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Experiments and exercises in becoming an aggressively sensitive, thunderously receptive, ethically mischievous Master of Mutant Intimacy

1. In American psychotherapy, the first question many practitioners ask their new clients is essentially, "What did your parents do to you to mess you up so badly?" One of my Japanese friends tells me that in his country, a therapist is more likely to ask, "What did your parents do for you? How did they nurture and support you?"

Without dismissing the possibility that your mom and dad did inflict damage on you, I'll ask you to concentrate on the Japanese-style inquiry for now. What are the best things that happened to you when you were growing up? What did your family and community give you that you've never fully appreciated?


2. Beauty and Truth Lab researcher Beth had a dream that she and her tribe were living peacefully at the foot of a mountain. Without warning, fiery ash and lava erupted. Everyone fled, desperate to escape. But before she had gone far, Beth heard a voice in her head say, "Run toward the volcano; it's your only safety."

Feeling an inexplicable trust in the voice, she turned around and started heading back, whereupon the dream ended and she woke up.

Soon after getting out of bed, she felt moved to face up to a certain dilemma she'd been ignoring in her waking life. When she solved the problem a day later, she felt gratitude for the dream that had spurred her to do the right thing: Run toward the volcano.

What would be the equivalent in your own life?


3. Visualize in detail your dream lover. Your ideal soul mate. The embodiment of everything you find attractive.

Imagine that although this person feels the same way about you, there is a very good reason why the two of you can't make love or be together as a couple for a long time. Feel the sweet torment of your unquenched longing for each other, the impossible ache of fiery tenderness.

Picture all the ways you will work on yourself in the coming years to refine your soul and perfect your love, so that when the two of you can finally be united, you will have made yourself into the gorgeous genius you were born to be—a pure blessing and uncanny gift for your beloved.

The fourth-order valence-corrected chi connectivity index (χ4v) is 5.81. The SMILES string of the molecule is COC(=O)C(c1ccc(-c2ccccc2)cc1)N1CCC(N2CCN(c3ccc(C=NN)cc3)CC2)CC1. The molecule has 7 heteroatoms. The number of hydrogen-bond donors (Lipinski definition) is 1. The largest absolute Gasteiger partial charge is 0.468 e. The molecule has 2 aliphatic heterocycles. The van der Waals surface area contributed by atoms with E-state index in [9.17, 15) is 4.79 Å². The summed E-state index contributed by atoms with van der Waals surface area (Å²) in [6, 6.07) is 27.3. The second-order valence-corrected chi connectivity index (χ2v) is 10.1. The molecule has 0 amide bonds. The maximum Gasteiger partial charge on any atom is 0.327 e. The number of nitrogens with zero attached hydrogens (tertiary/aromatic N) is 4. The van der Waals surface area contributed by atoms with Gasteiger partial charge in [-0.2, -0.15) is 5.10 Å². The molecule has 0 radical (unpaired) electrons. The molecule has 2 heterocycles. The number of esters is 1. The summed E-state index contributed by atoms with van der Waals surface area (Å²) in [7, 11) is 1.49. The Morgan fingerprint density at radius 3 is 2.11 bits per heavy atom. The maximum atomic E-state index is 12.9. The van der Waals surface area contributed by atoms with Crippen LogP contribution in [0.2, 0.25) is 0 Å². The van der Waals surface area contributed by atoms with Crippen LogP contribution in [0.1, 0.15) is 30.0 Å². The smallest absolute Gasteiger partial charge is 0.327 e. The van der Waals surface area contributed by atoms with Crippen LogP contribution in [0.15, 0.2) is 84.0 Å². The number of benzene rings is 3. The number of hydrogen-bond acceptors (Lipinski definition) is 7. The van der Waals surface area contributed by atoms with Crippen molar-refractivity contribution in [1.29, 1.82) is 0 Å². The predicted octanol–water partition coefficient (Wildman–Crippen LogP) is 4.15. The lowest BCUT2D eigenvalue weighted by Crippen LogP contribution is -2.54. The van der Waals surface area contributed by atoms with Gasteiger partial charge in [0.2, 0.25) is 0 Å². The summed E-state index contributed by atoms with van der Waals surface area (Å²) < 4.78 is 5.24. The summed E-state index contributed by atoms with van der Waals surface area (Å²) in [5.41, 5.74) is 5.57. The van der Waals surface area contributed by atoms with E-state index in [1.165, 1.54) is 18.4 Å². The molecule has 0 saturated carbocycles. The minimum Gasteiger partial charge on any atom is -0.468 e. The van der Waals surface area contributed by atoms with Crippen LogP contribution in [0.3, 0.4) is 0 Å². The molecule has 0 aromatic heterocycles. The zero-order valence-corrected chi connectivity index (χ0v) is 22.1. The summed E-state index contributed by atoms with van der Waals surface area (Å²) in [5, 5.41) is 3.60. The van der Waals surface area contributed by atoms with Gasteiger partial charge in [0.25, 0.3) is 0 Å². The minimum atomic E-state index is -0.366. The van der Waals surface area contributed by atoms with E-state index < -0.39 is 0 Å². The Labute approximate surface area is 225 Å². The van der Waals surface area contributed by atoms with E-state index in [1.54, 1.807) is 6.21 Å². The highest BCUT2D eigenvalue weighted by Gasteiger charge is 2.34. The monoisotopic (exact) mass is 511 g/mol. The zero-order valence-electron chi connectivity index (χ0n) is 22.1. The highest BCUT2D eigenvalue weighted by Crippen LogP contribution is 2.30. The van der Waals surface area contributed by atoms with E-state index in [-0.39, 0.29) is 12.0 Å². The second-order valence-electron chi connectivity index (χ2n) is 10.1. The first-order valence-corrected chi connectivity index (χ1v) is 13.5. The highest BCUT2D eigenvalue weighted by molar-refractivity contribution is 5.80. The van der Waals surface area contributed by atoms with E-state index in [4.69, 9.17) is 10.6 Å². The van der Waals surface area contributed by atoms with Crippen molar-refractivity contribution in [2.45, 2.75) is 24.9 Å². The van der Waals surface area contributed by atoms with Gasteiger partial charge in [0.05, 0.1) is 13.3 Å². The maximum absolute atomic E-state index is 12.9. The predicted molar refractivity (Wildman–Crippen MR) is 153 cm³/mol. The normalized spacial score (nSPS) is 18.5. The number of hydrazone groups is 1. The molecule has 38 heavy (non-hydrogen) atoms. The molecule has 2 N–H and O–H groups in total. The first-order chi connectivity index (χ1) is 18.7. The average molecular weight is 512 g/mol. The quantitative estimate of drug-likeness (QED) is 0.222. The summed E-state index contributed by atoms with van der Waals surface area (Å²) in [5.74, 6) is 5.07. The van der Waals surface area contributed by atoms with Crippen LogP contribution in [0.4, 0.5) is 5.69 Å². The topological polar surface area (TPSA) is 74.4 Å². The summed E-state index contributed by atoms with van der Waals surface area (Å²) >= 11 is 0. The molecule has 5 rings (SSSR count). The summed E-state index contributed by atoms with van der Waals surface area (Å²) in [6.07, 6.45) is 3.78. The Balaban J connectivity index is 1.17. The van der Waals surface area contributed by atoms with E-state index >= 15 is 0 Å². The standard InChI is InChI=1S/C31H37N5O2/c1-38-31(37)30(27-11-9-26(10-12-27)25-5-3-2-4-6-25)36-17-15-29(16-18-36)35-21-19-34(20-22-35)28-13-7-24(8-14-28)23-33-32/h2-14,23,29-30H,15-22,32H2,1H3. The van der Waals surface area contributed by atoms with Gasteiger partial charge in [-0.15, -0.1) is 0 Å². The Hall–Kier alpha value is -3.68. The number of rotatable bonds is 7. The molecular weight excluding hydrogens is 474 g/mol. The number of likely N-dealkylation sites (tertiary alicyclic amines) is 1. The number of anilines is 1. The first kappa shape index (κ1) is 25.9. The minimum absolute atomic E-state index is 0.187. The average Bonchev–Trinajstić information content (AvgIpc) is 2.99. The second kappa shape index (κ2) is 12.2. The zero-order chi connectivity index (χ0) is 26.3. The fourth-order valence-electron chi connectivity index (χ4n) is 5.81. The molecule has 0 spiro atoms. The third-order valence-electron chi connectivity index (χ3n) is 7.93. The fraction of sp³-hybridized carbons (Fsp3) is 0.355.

4. I hope you can obtain the Avatar Elixir stashed in the golden obelisk in the underground fortress beneath the glass mountain.

It will allow you to produce the "triple-helix" energy that will give you the power to cross freely back and forth through the gateway between universes. Then wild beasts will obey your commands. Rivers will become your allies. Every star in the sky will shine directly on you.

And if for some reason you're not able to get your hands on that Avatar Elixir, you may be able to achieve similar results by drinking a bottle of beer stashed in the lower left rear section of the beverage cooler at a convenience store within five miles of your home.

Magic might be wherever you think it is.


5. After rejecting proposals from many directors, Bob Dylan finally authorized Oscar-nominated Todd Haynes to make a film about his life, I'm Not There.

Five different actors and one actress portrayed Dylan, including Richard Gere, Cate Blanchett, Marcus Carl Franklin, Heath Ledger, Ben Whishaw, and Christian Bale. "I set out to explode the idea that anybody can be depicted in a single self," Haynes told The Sunday Times.

Name the six actors and actresses you would choose to play you in the movie about your life.


6. Lewis Thomas was a physician who wrote elegantly about biology in books like The Lives of a Cell. I want to bring your attention to his meditation on warts. "Nothing in the body has so much the look of toughness and permanence as a wart," he wrote.

And yet "they can be made to go away by something that can only be called thinking ... Warts can be ordered off the skin by hypnotic suggestion"

Thomas regarded this phenomenon as "absolutely astonishing, more of a surprise than cloning or recombinant DNA."

Using your mind power, go ahead and shrink, dissolve, or banish a wart or wart-like vexation.


7. "I am a devout atheist," writes Tom of Ohio, "but I have to explain to my atheist friends that I do pray to the 'GodIdontbelievein.'

"My first direct contact with this Divinity arrived when I was coming out of anesthesia after surgery. I was somehow aware of my existence but totally sensory-deprived. As I emerged from total unconsciousness, a tiny flickering Tinkerbell-like creature in the form of a shimmering globe of light fluttered into my consciousness and hovered irresistibly before my internal eyes. I was in love with it and it loved me.

"In fact it was me, or at least the manifestation of cosmic energy that settles in me and is my being. It gave me a blessing of good will, then went about its business of operating my body. In parting, it gave me the assurance that it would always be there for me and with me, and would join me after it shut the body down for the last time.